The importance of keeping brewing records
Brewing records probably exist as long as beer itself. According to Wikipedia, they date back all the way to the 5th millennium BC in Iran. Thanks to various brewing records we get to explore the history beer, the development of certain styles, trends in brewing techniques and ingredients. Some people may even go as far as to compare them to historical events in order figure out how history affected beer production.
From the brewery perspective, brewing records are essential to beer continuity and new product development. It is almost impossible to predict how various ingredients in beer will work together until they are actually brewed. During this process record keeping is the star of the process. All details like water treatment, mash, temperatures, hoping schedule, targets and many others are written down and later compared with the final product. The character of the final product depends on every step in the process. If the brewing records did not exist improvement in brewing would be much harder to achieve.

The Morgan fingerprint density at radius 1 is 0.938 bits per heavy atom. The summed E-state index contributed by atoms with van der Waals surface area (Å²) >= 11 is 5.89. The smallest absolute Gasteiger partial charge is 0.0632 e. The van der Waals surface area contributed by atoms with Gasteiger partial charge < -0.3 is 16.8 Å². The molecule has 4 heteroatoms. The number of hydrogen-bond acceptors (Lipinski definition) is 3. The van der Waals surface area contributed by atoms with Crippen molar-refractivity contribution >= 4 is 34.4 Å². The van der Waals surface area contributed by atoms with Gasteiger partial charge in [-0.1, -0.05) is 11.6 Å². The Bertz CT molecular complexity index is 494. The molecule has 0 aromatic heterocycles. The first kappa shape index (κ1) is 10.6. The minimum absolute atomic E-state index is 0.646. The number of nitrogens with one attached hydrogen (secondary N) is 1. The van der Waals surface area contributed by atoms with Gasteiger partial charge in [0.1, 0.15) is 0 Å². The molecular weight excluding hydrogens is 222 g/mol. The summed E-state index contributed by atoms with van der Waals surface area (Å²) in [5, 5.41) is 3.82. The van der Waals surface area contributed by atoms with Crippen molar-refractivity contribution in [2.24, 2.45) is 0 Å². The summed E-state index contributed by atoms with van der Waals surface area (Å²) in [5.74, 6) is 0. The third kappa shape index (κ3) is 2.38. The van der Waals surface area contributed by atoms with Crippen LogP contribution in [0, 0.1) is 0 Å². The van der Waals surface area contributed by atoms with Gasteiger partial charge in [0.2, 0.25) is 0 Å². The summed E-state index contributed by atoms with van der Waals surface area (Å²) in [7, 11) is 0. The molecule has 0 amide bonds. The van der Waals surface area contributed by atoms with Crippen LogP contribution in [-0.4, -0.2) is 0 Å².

When it comes to historical recipes, Staropramen Granát is a great example of the importance of diligently keeping brewing records and recipes. Michael Trnka came up with this recipe in 1884. At that time it was a strong, fifteen Plato amber coloured beer. Production of the beer was halted in 1938 only to be secretly continued in the following years in time for Christmas. Staropramen brewers re-released Granat in 1999 as part of the 130th anniversary of the brewery and the celebration of Prague being the European Capital of Culture in the year 2000. The new version was more sessionable and it kept the rich taste of the original.
Human brain can do a lot of things. Among many wonderful ones is the trick to make us think that we will remember a certain fact. Brewers, like all humans, tend to forget things. Brewery records exist to overcome human nature and ensure that future generations drink good or even better beer.